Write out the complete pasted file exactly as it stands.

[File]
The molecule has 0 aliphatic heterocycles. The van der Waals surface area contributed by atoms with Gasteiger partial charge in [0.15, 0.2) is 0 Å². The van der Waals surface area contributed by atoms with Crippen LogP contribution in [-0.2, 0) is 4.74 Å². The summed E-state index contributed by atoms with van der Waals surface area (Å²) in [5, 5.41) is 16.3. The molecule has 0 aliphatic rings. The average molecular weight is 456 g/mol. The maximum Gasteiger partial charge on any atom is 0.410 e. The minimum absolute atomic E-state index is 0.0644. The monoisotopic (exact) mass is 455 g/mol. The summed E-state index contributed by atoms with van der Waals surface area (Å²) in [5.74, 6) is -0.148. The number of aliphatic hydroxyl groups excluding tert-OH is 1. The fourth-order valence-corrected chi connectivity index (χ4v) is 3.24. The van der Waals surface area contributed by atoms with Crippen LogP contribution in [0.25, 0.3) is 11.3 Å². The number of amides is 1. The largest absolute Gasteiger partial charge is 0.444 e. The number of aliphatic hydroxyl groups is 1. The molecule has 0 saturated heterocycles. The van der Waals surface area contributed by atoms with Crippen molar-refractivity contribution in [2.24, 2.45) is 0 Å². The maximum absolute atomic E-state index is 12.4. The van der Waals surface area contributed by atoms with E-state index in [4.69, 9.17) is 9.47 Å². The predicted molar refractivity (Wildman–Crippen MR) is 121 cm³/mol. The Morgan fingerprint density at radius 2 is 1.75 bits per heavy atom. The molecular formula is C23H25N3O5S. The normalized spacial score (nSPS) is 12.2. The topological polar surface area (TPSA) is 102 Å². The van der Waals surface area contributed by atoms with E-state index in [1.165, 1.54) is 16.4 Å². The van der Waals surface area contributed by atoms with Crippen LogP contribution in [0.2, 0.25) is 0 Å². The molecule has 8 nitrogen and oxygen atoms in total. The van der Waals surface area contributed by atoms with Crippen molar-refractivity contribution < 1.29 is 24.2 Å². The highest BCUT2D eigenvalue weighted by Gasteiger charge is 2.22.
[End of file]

The molecule has 0 aliphatic heterocycles. The van der Waals surface area contributed by atoms with Gasteiger partial charge in [0.15, 0.2) is 0 Å². The van der Waals surface area contributed by atoms with Crippen LogP contribution in [-0.2, 0) is 4.74 Å². The summed E-state index contributed by atoms with van der Waals surface area (Å²) in [5, 5.41) is 16.3. The molecule has 0 aliphatic rings. The average molecular weight is 456 g/mol. The maximum Gasteiger partial charge on any atom is 0.410 e. The minimum absolute atomic E-state index is 0.0644. The monoisotopic (exact) mass is 455 g/mol. The summed E-state index contributed by atoms with van der Waals surface area (Å²) in [5.74, 6) is -0.148. The number of aliphatic hydroxyl groups excluding tert-OH is 1. The fourth-order valence-corrected chi connectivity index (χ4v) is 3.24. The van der Waals surface area contributed by atoms with Crippen LogP contribution in [0.25, 0.3) is 11.3 Å². The number of amides is 1. The largest absolute Gasteiger partial charge is 0.444 e. The number of aliphatic hydroxyl groups is 1. The molecule has 0 saturated heterocycles. The van der Waals surface area contributed by atoms with Crippen molar-refractivity contribution in [2.24, 2.45) is 0 Å². The maximum absolute atomic E-state index is 12.4. The van der Waals surface area contributed by atoms with E-state index in [4.69, 9.17) is 9.47 Å². The predicted molar refractivity (Wildman–Crippen MR) is 121 cm³/mol. The Morgan fingerprint density at radius 2 is 1.75 bits per heavy atom. The molecular formula is C23H25N3O5S. The normalized spacial score (nSPS) is 12.2. The topological polar surface area (TPSA) is 102 Å². The van der Waals surface area contributed by atoms with E-state index in [1.165, 1.54) is 16.4 Å². The van der Waals surface area contributed by atoms with Crippen LogP contribution in [0.2, 0.25) is 0 Å². The molecule has 8 nitrogen and oxygen atoms in total. The van der Waals surface area contributed by atoms with Crippen molar-refractivity contribution < 1.29 is 24.2 Å². The highest BCUT2D eigenvalue weighted by Gasteiger charge is 2.22.